What War Taught Me About Writing
My watch hits 0100. Time to roll. I climb into my armored vehicle, lock and load my weapon, and order the convoy to move out.
In a few minutes, we pass through the gate and we’re officially outside the wire, no more barriers or guards to protect us.
The enemy is very real and probably waiting for us.
This is the ever-present reality in a combat zone. The smallest error — make a wrong turn, drive too slow, drive too fast, fail to notice an unusual pile of trash on the road — could mean the difference between life and death. And I’m directly responsible for the lives of 30 people tonight.
For most, this is a reality they’ll never have to experience.
For me, it was a Tuesday.
War and writing
I learned a lot of from my yearlong deployment, from dealing with uncertainty, to managing personnel and resources in chaos.
It wasn’t until I started writing that I realized the same lessons I learned in the impersonal, external combat zone in Iraq could be applied to the very personal, internal combat zone of creation.
As writers, we fight an internal creative battle daily. We do it not because it’s easy (it’s not), but because we seek to produce something worthwhile, impactful, and important.
In many ways, writing is war; the obstacles and setbacks are painful, the emotional hits can be brutal, and not everyone who starts finishes. Writing is uncertain, tough business. It’s not for everyone.
But if you’re willing to brave the fear, pain and uncertainty of creation, you can take comfort in knowing there are certain strategies and techniques that will help you succeed.
The following are the three most important lessons I learned from my wartime experience – lessons I continue to apply to my writing today. I hope they help you as much as they’ve helped me.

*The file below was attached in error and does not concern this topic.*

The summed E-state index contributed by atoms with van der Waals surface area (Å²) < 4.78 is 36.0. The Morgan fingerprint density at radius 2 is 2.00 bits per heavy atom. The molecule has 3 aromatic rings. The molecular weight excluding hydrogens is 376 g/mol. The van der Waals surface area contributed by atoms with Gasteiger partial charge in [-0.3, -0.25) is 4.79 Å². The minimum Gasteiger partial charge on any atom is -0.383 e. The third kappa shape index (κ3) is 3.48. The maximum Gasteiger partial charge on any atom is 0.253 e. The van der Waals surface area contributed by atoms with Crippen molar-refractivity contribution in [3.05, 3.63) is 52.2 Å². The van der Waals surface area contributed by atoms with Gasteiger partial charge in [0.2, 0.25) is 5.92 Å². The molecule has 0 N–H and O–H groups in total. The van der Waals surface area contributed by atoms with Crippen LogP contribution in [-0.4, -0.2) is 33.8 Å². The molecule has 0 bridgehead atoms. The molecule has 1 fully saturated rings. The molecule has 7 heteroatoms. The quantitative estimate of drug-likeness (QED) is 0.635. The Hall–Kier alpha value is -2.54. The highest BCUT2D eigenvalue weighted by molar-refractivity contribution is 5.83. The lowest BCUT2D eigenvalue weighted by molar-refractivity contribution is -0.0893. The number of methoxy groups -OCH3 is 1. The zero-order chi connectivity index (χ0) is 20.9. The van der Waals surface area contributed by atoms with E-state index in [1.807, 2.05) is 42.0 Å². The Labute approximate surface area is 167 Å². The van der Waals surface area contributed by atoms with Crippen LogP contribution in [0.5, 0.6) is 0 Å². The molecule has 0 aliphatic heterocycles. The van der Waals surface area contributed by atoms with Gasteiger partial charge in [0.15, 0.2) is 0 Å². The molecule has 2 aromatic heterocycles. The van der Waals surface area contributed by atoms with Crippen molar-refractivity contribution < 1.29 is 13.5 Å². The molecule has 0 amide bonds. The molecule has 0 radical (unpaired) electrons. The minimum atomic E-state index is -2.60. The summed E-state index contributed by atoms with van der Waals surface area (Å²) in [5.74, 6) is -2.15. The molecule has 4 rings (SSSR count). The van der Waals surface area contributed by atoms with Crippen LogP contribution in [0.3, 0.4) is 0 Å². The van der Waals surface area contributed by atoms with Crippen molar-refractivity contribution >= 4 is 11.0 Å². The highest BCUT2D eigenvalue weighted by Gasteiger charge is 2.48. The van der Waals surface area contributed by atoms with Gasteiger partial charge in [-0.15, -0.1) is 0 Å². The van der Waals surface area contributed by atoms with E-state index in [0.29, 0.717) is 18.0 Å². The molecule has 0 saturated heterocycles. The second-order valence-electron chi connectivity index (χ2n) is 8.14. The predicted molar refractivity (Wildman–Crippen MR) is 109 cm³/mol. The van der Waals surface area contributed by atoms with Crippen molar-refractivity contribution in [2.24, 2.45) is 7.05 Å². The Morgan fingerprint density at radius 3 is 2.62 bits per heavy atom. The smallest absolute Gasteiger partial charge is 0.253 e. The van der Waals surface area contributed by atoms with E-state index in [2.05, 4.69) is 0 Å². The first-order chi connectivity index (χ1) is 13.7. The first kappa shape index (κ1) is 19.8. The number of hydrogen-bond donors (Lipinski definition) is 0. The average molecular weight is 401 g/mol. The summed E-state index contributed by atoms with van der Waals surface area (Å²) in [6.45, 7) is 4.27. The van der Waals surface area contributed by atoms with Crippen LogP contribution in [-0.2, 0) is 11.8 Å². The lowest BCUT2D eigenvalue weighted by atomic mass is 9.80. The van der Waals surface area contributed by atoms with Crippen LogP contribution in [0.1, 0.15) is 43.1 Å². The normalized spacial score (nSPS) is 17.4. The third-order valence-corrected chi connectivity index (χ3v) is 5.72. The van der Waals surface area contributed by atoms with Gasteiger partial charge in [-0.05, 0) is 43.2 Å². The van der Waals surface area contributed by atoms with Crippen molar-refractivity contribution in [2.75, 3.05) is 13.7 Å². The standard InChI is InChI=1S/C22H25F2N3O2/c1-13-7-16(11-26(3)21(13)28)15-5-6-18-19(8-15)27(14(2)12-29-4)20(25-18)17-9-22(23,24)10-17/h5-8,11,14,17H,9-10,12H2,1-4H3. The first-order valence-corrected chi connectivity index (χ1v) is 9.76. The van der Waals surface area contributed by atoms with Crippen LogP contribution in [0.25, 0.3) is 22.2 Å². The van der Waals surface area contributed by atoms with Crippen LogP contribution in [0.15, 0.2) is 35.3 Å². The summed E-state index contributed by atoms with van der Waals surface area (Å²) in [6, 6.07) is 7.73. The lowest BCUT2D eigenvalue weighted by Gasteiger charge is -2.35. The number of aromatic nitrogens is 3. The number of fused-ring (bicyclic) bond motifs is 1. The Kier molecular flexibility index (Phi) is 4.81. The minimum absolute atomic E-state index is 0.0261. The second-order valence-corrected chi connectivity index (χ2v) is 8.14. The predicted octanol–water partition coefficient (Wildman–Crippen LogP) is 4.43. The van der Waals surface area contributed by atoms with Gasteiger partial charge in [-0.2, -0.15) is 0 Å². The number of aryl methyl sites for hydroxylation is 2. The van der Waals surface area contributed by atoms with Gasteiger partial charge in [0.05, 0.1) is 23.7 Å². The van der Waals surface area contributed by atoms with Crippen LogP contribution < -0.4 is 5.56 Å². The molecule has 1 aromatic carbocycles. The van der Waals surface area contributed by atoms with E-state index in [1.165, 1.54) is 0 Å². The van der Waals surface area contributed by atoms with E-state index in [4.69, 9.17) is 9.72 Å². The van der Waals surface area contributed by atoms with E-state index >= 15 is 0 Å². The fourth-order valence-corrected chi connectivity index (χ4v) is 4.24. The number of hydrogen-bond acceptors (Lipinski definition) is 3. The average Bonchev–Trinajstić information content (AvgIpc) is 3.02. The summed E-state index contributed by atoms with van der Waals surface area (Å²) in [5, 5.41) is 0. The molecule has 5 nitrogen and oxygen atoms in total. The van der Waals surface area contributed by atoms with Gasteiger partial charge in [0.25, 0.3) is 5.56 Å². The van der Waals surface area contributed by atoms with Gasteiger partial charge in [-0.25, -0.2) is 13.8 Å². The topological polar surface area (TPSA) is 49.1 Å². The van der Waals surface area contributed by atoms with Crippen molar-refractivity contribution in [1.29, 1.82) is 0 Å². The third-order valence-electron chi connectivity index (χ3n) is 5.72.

Nothing happens until you go outside the wire
In Iraq, I was a convoy security platoon leader. I was in charge of the safe and secure delivery of daily logistical resupply (think food, water and bullets) to our neighboring bases.
Outside the wire refers to everything outside of the confines and relative safety of the base. The moment you set foot outside the wire, you are in potentially enemy-controlled territory. This vulnerability, exposure and uncertainty is scary.
Nobody inherently wants to expose themselves to unknown danger, so no one inherently wants to go outside the wire. But we can’t resupply the neighboring bases without exposing ourselves.
In other words, we can’t support those who need us unless we go outside the wire. In a very real way, the safety and success of others depended on our willingness to be vulnerable and exposed on a daily basis.
When we publish our work, we’re exposed and vulnerable.
When you write and publish, whether it’s a blog post once a day or a book once a decade, you expose yourself to naysayers and critics. When you’re doing your best work, your most authentic work, it leaves you vulnerable.
But unless you write – unless you publish – those who need your work are left without your contribution to the world.
In a very real way, the people depending on your work need you to be vulnerable and exposed on a daily basis. Your job, as a writer, is to go outside the wire and publish your work.
Yes, it’s scary. It’s also necessary.
Success requires daily risk taking
Since my mission in Iraq involved exposure to danger daily, one would assume the likelihood of failure increased with every mission. The opposite is true.
Every time my unit went outside the wire, we had the chance to refine our skills, learn the environment, and perfect our tactics, techniques and procedures.
Each day, we stretched our abilities to operate in a dangerous environment and became more adaptive to uncertainty. Through our daily risk taking, we increased the likelihood of mission success if something bad did happen.